Donald W. Reynolds National Center For Business Journalism

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Mainstreaming climate change: The issue of our age

April 10, 2014

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Photo: NASA

Years ago, Gannett pioneered “mainstreaming” of minorities and others on the margins of conventional news coverage. For example, instead of having a minority business beat, newspapers should integrate minority owners, workers, customers, analysts and other experts into as many stories as possible.

The term has probably fallen aside but the idea is still a good one. We need to start using it on the most important issue of the age, climate change.

There’s no disagreement among the vast majority of scientists who are actually experts on the subject that climate change is real, human caused and happening now. The arguments, as always happen in science, are about how fast it is happening and how severe the consequences will be.

A few thoughts:

  1. Every major company (and the Pentagon) outside the fossil fuel sector is taking climate change very seriously. Most are studying it and formulating plans to address it. Find out what’s happening at the companies you cover.
  2. Climate change will bring a variety of economic costs and dislocations. Many of these are discussed in the latest report from the UN Intergovernmental Panel on Climate Change. Read about it here. This is the gold standard, the work of hundreds of climate scientists.
  3. Every industry will be affected, from those involved in the carbon-spewing 10,000-mile supply chain to agriculture as drought brings the risk of food shortages. This will not be something that only affects people in the Third World. Look no further than California’s historic drought or the fisheries destroyed by ocean acidification.
  4. There will be some winners, such as navigation of an ice-free Arctic Ocean. There are definitely adapters as companies and industries innovate and seek work-arounds. Many universities are studying technologies intended to ease the consequences. Don’t report this with false equivalency — container ships across the Arctic won’t make up for millions displaced by rising sea levels — or gullably (gee, “cool concrete” will save us!).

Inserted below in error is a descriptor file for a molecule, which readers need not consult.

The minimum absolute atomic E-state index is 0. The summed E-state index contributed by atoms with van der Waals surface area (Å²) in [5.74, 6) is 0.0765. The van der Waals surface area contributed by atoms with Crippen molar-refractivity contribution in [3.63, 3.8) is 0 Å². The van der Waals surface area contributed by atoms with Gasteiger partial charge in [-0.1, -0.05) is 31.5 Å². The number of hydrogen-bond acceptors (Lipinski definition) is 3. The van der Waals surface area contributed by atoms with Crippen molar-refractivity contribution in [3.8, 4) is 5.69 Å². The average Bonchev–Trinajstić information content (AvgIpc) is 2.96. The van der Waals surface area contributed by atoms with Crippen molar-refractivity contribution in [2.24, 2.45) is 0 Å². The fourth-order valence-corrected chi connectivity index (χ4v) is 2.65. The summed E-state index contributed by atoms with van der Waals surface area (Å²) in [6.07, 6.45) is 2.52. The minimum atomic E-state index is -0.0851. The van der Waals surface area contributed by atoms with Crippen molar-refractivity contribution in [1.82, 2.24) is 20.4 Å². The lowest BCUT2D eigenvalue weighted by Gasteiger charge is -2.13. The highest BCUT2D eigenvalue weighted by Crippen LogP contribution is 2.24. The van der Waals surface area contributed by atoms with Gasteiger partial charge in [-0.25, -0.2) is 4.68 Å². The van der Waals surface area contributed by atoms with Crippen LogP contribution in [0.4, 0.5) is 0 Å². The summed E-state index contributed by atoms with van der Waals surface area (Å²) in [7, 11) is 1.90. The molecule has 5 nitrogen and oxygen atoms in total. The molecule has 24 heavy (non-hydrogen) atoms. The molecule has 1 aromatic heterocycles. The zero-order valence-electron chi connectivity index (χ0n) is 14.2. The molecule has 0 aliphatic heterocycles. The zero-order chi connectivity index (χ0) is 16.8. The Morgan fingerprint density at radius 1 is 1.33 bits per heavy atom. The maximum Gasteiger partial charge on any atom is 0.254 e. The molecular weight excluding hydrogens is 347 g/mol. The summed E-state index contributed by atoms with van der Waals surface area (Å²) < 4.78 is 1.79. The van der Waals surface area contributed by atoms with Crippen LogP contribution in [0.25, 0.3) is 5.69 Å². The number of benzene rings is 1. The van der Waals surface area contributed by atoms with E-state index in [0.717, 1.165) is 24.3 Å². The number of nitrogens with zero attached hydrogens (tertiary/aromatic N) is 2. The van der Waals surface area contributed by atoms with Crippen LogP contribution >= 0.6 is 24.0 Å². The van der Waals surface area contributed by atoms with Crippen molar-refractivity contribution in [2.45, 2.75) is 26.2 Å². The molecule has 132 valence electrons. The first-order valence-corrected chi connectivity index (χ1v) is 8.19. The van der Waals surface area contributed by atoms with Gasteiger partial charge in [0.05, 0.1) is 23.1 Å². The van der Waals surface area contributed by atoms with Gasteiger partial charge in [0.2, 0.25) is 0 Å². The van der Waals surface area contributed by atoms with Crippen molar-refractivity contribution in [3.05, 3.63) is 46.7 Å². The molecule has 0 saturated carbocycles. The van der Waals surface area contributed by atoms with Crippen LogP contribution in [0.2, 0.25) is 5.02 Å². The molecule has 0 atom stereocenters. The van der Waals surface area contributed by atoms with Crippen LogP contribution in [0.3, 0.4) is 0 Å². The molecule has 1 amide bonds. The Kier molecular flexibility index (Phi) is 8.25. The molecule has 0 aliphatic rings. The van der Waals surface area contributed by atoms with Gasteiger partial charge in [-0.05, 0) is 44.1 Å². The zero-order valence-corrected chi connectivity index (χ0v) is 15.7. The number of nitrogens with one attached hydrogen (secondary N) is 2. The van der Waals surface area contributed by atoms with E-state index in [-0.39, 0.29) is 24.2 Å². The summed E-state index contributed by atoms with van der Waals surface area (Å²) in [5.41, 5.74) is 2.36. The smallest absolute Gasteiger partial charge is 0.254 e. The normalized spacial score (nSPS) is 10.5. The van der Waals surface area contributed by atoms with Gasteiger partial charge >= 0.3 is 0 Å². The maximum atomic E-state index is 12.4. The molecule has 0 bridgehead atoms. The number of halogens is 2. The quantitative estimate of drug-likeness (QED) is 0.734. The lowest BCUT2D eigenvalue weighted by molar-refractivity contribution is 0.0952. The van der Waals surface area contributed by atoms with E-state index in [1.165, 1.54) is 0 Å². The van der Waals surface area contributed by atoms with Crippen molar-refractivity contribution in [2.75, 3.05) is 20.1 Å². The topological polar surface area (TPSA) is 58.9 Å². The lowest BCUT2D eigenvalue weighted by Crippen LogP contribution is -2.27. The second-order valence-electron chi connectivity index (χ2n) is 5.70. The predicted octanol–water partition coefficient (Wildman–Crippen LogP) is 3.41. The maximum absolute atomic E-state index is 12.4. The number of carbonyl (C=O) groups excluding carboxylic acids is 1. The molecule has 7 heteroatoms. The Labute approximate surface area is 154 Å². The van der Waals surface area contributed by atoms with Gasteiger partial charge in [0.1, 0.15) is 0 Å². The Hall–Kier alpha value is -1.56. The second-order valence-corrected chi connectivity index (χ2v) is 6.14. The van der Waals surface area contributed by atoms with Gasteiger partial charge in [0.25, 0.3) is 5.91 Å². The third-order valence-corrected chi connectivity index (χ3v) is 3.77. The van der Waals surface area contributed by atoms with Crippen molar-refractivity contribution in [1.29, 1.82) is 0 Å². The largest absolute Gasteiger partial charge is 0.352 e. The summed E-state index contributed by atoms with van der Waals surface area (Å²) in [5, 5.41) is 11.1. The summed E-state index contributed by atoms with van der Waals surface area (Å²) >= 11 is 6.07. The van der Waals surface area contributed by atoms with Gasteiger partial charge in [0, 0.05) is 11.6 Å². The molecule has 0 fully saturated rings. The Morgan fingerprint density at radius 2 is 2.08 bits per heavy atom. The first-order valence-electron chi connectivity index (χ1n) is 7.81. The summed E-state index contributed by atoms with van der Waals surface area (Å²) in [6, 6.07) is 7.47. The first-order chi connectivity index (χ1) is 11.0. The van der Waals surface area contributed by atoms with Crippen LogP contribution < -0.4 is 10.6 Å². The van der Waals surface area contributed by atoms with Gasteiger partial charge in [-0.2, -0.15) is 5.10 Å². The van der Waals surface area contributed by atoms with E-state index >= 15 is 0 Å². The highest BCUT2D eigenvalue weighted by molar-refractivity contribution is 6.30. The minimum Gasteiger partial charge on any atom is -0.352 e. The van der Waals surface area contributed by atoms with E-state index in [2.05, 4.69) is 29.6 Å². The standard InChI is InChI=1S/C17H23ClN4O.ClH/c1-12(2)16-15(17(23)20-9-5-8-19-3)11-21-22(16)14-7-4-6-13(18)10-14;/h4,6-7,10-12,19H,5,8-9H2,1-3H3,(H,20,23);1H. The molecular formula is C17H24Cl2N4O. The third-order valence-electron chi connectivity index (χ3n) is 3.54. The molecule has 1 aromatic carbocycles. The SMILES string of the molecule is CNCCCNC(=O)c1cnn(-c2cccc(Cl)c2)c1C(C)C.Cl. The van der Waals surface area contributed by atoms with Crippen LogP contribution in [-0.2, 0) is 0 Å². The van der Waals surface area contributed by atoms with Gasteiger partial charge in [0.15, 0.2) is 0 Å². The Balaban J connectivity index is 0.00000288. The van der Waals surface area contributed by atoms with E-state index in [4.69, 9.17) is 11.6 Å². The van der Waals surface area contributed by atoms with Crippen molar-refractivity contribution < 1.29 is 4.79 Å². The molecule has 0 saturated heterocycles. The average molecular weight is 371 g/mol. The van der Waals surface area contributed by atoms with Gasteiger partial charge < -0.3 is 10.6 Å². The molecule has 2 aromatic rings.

5. Avoid alarmism. Base your coverage in sound science. Some major natural disasters may be partly or wholly caused by climate change, but don’t make unnecessary leaps.
  6. On the other hand, we’re way past the point when the voices of “deniers” need to be included. Indeed, doing so is irresponsible. Beware of Astroturf “think tanks” bankrolled by the fossil fuels industry or such groups as Americans for Prosperity, supported by the Koch brothers.
  7. Bookmark and read the best sites for solid, science-based news and analysis. Climate Central is one of the best.
  8. Intelligent coverage of energy is an entirely separate blog post, but this sector must not be allowed to sit in a silo protected from reality. Every story on fracking, tar sands, coal, a supposed 100-year American supply of natural gas, etc., should include at least a paragraph about the degree to which these are contributing to the greenhouse gases that cause climate change.

Yes, the “deniers” will attack you. So what? We don’t doubt the science behind fracking, which the media cheerleads almost daily without including its devastating environmental costs.

This isn’t merely the biggest story of our time. It is the biggest business story. We do our readers a service by remembering that every day.

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